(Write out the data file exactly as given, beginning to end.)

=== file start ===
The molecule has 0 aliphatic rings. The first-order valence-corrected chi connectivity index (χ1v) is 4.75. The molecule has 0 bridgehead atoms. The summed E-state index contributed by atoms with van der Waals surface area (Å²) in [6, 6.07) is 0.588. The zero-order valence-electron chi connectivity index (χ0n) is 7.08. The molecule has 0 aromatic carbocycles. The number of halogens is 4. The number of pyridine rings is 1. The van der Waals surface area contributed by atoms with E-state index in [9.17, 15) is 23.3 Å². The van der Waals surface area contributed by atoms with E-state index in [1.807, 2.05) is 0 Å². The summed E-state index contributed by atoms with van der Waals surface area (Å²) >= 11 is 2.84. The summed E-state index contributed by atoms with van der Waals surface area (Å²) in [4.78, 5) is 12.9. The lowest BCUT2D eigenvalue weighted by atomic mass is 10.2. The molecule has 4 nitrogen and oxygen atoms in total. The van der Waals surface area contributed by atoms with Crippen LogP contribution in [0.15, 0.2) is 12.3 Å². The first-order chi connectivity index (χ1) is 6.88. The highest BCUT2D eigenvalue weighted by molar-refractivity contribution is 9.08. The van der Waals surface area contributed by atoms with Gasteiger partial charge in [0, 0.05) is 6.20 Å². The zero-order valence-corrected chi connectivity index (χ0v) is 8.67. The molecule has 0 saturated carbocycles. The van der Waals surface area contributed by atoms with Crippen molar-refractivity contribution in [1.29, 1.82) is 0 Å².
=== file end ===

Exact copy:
The molecule has 0 aliphatic rings. The first-order valence-corrected chi connectivity index (χ1v) is 4.75. The molecule has 0 bridgehead atoms. The summed E-state index contributed by atoms with van der Waals surface area (Å²) in [6, 6.07) is 0.588. The zero-order valence-electron chi connectivity index (χ0n) is 7.08. The molecule has 0 aromatic carbocycles. The number of halogens is 4. The number of pyridine rings is 1. The van der Waals surface area contributed by atoms with E-state index in [9.17, 15) is 23.3 Å². The van der Waals surface area contributed by atoms with E-state index in [1.807, 2.05) is 0 Å². The summed E-state index contributed by atoms with van der Waals surface area (Å²) >= 11 is 2.84. The summed E-state index contributed by atoms with van der Waals surface area (Å²) in [4.78, 5) is 12.9. The lowest BCUT2D eigenvalue weighted by atomic mass is 10.2. The molecule has 4 nitrogen and oxygen atoms in total. The van der Waals surface area contributed by atoms with Crippen LogP contribution in [0.15, 0.2) is 12.3 Å². The first-order chi connectivity index (χ1) is 6.88. The highest BCUT2D eigenvalue weighted by molar-refractivity contribution is 9.08. The van der Waals surface area contributed by atoms with Gasteiger partial charge in [0, 0.05) is 6.20 Å². The zero-order valence-corrected chi connectivity index (χ0v) is 8.67. The molecule has 0 saturated carbocycles. The van der Waals surface area contributed by atoms with Crippen molar-refractivity contribution in [1.29, 1.82) is 0 Å².